Social Photography III
Whether you happen to be a single minded author determined to publish your own book or a small gallery space in lower Manhattan, Print-On-Demand publishing is transforming the ability to create and sell books of all kinds. Carriage Trade is small nonprofit gallery catering to contemporary art located in downtown Manhattan’s Tribeca neighborhood. For the last three years Carriage Trade director Peter Scott has organized a big group show of cell phone photographs called Social Photography, featuring several hundred photos by famous artists, curators, not-so-famous artists, friends-of-Peter, and many others including “a few children and a number of DJs from WFMU.”
While the show is a “random sampling” of photos from contributors mostly from New York, it also includes images from Europe, Australia, Thailand and Canada. Scott says the show is intended to “challenge the professionalism mandated by the [fine art] gallery system. Almost everyone has an image capable cell phone these days, regardless of background, and many people come up with pretty interesting images.” (Full disclosure: this reporter has an image in the show.)
This year Social Photography III: An Exhibition of Cell Phone Photographs (December 12, 2013 – January 18, 2014) featured 204 cell phone photos, and for the first time, a handsomely designed trade paperback book presenting each one of the photos. The book sells for $50 ($45 to those in the show) and includes all 204 images, as well as an introduction written by Scott. While the gallery mounts the show each year and sells prints of the photos, this year marks its first Social Photography book collection available for sale. Every year each contributor emails their photo to the gallery and Scott and his assistants format the images, print them and mount the photos in a precise grid on the gallery walls. The gallery sells the prints in editions of five that also come with a signed certificate by the contributor. All of this helps raise funds for the small nonprofit space which has been around since 2008, when Scott began putting together independently curated shows in a space above Fanelli’s, the venerable SoHo Bar. He moved Carriage Trade to Walker Street in Trebeca in 2010.
The introduction to Social Photography III and an image of the exhibition installation.
This year, Scott says he and the book’s co-designer Nadine Schmied, “realized having done so much work soliciting, formatting and printing the images, that we were halfway there in terms of producing a book.” An artist friend recommended he use MagCloud, a HP owned company that specializes in print-on-demand printing and self-publishing. Scott said he and the designer, “did two proofs and two small print runs of 25 copies each. They were really fast and the quality is very good.” The book was produced, he says, mid-show during the Christmas holidays. “We had two weeks to sell the book while the show was up and the sales mostly took place during the book launch and show closing party in mid-January,” he says.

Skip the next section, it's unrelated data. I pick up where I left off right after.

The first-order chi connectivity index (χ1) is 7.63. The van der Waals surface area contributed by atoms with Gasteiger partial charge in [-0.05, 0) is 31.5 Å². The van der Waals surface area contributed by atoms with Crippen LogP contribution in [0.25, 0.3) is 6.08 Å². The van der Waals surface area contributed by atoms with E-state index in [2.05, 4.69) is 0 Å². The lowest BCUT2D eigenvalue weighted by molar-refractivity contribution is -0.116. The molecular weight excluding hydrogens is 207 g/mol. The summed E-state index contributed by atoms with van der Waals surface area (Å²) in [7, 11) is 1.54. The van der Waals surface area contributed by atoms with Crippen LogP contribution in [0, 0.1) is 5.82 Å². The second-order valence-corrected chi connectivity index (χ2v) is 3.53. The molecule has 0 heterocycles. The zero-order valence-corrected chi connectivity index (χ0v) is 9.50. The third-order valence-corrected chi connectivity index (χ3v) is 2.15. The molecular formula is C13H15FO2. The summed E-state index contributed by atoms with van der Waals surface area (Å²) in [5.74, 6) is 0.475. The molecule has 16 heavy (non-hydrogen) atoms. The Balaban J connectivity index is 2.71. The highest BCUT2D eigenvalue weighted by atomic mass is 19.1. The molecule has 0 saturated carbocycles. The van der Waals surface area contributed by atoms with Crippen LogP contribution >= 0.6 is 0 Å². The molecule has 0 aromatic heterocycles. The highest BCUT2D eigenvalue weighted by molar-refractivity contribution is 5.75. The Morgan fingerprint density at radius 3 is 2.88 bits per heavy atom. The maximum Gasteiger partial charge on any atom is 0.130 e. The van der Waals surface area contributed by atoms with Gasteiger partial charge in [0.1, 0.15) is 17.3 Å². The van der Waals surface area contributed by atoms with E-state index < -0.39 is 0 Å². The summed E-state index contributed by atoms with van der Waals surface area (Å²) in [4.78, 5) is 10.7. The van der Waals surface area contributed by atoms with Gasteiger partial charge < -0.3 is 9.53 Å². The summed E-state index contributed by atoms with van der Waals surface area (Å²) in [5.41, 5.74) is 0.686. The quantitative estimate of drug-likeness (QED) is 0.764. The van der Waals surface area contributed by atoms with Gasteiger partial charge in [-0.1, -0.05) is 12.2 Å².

“In the end it was a lot of work,” Scott said, “but we now have the show ‘out there’ [in the form of a book] archive.” Scott says, and just as important: “We sold what we printed and need to order more.” Scott praised, the “upgrades” in publishing technology. “Advances in desktop publishing and on-demand printing make a show and book like this possible. We produced everything in-house over the course of a few months.” He also emphasized that , “given our limited budget, we were able to order small print runs of books on an as needed basis in terms of orders. The level of quality combined with efficiency and fast turnaround makes it possible for a small nonprofit like ourselves to do ambitious projects that would not have been possible even four or five years ago.”
Next, Scott plans to try to get wider distribution for the gallery’s first in-house book publication.” I’m planning on bringing the book around to book stores/distributors in the near future,” he said. He also hopes to do more books. “I’d love to do books for all the shows, though the tough part is getting distribution,” he said. “An exhibition is limited to the gallery, but a book makes the show portable.”